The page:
BOSTON — A sweeping welfare bill described as the nation's toughest easily passed the Massachusetts Legislature on Thursday, as lawmakers voted to force thousands of poor people to go to work and to cut welfare checks for others.
The bill was approved by the House, 133 to 21, and the Senate, 31 to 3. Gov. William F. Weld, who has been fighting for more than a year to require welfare recipients to get jobs, indicated that he will sign it today.
If state officials get clearance from the federal government to implement the program, Massachusetts would go farther than any other state in the growing national movement to overhaul welfare, supporters of the bill said.
About 400 welfare mothers and others stormed the Statehouse to protest the action. State troopers wrestled with demonstrators trying to rush Weld's office, and eight people were arrested, one for attacking an officer.
"We're being called irresponsible. Our children are being called illegitimate," said Lisa Sanderson, a 26-year-old welfare mother from Framingham.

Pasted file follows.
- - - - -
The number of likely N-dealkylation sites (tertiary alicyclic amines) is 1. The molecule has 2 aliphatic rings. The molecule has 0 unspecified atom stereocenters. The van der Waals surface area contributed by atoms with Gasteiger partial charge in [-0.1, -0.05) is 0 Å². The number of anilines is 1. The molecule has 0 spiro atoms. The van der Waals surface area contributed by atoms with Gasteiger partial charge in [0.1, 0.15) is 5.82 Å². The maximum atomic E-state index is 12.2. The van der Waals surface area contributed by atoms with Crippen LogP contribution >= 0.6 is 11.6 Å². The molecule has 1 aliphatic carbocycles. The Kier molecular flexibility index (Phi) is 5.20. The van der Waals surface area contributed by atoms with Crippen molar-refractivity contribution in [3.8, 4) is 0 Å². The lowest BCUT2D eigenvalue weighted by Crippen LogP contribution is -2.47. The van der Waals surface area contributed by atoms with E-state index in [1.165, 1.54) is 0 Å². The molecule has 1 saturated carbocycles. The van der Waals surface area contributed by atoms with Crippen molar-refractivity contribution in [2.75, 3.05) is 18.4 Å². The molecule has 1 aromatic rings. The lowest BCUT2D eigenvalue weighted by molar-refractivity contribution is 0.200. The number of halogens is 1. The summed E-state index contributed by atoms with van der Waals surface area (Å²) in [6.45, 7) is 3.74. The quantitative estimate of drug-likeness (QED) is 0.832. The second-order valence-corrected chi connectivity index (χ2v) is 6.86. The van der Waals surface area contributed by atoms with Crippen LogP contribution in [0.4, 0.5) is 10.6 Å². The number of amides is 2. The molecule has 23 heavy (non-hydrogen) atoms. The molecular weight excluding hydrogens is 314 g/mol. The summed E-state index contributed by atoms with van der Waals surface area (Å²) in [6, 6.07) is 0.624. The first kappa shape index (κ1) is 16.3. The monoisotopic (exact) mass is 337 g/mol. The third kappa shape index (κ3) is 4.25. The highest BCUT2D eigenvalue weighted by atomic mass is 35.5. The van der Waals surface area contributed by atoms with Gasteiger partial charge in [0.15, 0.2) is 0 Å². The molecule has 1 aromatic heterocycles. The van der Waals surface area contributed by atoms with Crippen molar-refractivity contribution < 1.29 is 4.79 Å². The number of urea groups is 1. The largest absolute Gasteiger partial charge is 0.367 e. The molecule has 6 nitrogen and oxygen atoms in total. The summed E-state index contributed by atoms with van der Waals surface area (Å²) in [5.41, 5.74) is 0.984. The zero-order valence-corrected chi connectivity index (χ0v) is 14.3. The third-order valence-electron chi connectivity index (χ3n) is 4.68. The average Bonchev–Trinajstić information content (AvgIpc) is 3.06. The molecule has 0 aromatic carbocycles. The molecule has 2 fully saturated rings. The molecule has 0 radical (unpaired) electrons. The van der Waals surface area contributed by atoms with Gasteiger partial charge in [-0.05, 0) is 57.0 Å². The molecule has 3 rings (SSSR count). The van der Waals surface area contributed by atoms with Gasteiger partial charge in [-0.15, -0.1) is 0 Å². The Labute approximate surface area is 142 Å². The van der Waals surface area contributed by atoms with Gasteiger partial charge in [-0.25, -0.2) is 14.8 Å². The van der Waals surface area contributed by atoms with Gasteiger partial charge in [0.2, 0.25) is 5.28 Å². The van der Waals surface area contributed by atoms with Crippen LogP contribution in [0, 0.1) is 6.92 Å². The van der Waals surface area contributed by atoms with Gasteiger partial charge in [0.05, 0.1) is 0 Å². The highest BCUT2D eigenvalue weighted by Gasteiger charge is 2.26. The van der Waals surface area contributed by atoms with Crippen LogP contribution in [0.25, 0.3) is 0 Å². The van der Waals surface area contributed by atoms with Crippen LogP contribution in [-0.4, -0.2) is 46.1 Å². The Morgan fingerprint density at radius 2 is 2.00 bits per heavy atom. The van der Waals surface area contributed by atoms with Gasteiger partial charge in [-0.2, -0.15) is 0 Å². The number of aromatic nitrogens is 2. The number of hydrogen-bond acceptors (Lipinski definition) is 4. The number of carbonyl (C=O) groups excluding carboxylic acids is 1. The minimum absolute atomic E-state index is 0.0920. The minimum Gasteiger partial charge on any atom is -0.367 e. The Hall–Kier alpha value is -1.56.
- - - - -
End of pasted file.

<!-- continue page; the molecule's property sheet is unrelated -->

The bill would force able-bodied parents with children ages 6 and older to go to work within 60 days, either in private-sector jobs or in state-funded community service.
Officials said this would apply to about 18,400 people, who would have to work at least 20 hours a week. That represents more than 17% of the state's overall welfare caseload of 104,000 families.
The bill also would set a two-year time limit on welfare payments for able-bodied adults, although the state could grant extensions under certain hardship cases.
Other major provisions would:
* Stop extra payments to welfare mothers who have additional children, cutting $90 per month per additional child.
* Halt payments for teen-age mothers who don't finish high school and don't live at home or at a group home.
* Cut payments for all able-bodied recipients by 2.75%, or about $15 a month. As a trade-off, they would be able to keep more of their earnings if their jobs don't pay enough to get them off welfare.